Every time a sale was made, the supervisor gave the telemarketer a quarter. The quarter was taken to a tall, fat jar filled with water. At the bottom of the jug was a shot glass. If you dropped the quarter into the water and your quarter lilted down into the shot glass — you got double the commission on your sale.
For our Vietnam Vet, it was a humiliation, but he made six sales that night, and everytime, trudged up to the jar for a chance at doubling his commission. He couldn’t come up with a good reason not to do it, so he just did it. He dropped his six quarters into the water and smiled lamely when two of the six hit the mark.
The college punks watched his facial expressions with wry amusement — or maybe it was pity. Even a bunch of comfortable college kids could see that he was a wreck, a shabby dresser, a loner, most likely a drunk.
He was pasty white, balding, and wore thick glasses that were always smeared. He was a 40ish chronic underachiever of some kind, a geek, in their eyes.
But the carefree college kids didn’t know this: he had spent two years of his life in the nightmare jungles of Vietnam, confronting death, and the wild, senseless chaos of war.
The first oriental person he had ever met, he had loved enormously with all his exisetnce — the next several thousand oriental people he met all carried the face of insane death, insane fear, and perhaps worst of all, a kind of alien “otherness.”
Furthermore, college boys and girls didn’t know this: In Vietnam he was shot in the head. His brain was damaged, but he retained most of his “normal” mind and facilities. His soul was another matter. It was damaged beyond his ability to heal itself completely.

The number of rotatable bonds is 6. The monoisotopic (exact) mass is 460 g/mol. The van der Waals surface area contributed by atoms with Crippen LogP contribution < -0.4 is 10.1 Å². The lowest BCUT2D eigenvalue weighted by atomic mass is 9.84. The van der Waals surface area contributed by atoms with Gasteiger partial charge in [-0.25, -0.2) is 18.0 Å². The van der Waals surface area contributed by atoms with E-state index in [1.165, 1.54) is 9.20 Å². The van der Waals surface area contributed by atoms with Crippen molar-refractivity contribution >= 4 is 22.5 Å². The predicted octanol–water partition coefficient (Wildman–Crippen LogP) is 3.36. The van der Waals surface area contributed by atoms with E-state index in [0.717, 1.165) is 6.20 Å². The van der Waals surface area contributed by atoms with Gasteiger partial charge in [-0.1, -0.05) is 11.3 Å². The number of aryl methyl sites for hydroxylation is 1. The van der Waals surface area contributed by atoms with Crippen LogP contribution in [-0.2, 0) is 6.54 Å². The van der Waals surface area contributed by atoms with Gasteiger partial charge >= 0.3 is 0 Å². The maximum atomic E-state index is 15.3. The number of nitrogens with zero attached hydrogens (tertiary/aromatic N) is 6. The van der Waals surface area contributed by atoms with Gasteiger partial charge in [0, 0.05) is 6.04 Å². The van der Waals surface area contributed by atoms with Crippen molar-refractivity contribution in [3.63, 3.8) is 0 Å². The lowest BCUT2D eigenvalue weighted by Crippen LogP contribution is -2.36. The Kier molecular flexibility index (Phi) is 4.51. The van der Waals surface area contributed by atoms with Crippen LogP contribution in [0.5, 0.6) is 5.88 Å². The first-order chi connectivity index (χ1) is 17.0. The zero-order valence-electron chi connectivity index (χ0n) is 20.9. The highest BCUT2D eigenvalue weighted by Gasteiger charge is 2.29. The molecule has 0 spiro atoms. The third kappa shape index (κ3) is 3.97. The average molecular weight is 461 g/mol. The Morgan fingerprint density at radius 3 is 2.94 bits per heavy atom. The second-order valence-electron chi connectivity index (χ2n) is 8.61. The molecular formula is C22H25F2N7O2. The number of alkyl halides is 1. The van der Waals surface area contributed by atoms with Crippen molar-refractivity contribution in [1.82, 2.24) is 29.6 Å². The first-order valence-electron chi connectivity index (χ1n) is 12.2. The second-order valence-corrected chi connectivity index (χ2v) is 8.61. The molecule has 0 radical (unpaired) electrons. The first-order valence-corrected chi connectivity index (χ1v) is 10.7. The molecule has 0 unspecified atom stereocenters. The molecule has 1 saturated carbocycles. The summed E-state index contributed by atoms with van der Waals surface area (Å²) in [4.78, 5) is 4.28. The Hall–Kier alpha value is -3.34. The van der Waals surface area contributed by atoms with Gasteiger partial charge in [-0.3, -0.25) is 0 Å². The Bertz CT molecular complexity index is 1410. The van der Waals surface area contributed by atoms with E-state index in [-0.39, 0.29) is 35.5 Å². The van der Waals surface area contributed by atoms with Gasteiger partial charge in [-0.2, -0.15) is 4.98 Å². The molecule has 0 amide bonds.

After the war he didn’t go back to his home town in Northern Minnsota. He didn’t want everyone to see what he had become. He drifted from job to job and drank a lot of alcohol every night. At one point he finally got enough control over himself to get a job as a cab driver in Winona.
After a couple of years on the job, while transporting a passenger, an artery inside his brain burst, rendering him unconscious.
Luckily for him and his terrified passenger it was wintertime. When the cab veared off the street and plowed out onto the barren ice of Lake Winona, it was thick enough to prevent the cab from plunging through, possibly sending driver and his fare to frigid deaths.
After the incident, his driver’s license was suspended, and he was reduced to the kind of jobs where the best incentive to be hoped for were to be given a quarter which could be droppred into a big jar of water to see if you could get lucky to be granted an extra three dollars.
One night at the newspaper job during the coffee break, our Vet was sitting off to the side and alone, when he overheard one of the college guys say that he was from northern Minnesota, from Greenbush.